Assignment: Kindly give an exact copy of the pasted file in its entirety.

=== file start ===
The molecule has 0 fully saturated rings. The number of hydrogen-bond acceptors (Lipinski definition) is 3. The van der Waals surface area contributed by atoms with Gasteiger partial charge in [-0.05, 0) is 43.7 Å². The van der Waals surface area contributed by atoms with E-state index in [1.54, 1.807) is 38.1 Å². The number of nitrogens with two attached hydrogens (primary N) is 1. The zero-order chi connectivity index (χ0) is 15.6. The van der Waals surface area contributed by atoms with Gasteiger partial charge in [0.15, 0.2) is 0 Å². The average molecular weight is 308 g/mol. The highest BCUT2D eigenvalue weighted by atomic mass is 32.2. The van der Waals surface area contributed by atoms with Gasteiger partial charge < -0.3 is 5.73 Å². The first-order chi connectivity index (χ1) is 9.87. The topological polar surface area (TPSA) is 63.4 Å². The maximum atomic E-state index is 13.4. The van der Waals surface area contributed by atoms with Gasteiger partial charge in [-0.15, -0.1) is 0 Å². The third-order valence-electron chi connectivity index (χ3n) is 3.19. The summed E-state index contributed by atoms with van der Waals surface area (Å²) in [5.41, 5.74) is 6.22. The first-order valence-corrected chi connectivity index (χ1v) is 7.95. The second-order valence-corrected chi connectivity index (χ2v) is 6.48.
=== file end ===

The molecule has 0 fully saturated rings. The number of hydrogen-bond acceptors (Lipinski definition) is 3. The van der Waals surface area contributed by atoms with Gasteiger partial charge in [-0.05, 0) is 43.7 Å². The van der Waals surface area contributed by atoms with E-state index in [1.54, 1.807) is 38.1 Å². The number of nitrogens with two attached hydrogens (primary N) is 1. The zero-order chi connectivity index (χ0) is 15.6. The van der Waals surface area contributed by atoms with Gasteiger partial charge in [0.15, 0.2) is 0 Å². The average molecular weight is 308 g/mol. The highest BCUT2D eigenvalue weighted by atomic mass is 32.2. The van der Waals surface area contributed by atoms with Gasteiger partial charge < -0.3 is 5.73 Å². The first-order chi connectivity index (χ1) is 9.87. The topological polar surface area (TPSA) is 63.4 Å². The maximum atomic E-state index is 13.4. The van der Waals surface area contributed by atoms with Gasteiger partial charge in [-0.15, -0.1) is 0 Å². The third-order valence-electron chi connectivity index (χ3n) is 3.19. The summed E-state index contributed by atoms with van der Waals surface area (Å²) in [5.41, 5.74) is 6.22. The first-order valence-corrected chi connectivity index (χ1v) is 7.95. The second-order valence-corrected chi connectivity index (χ2v) is 6.48.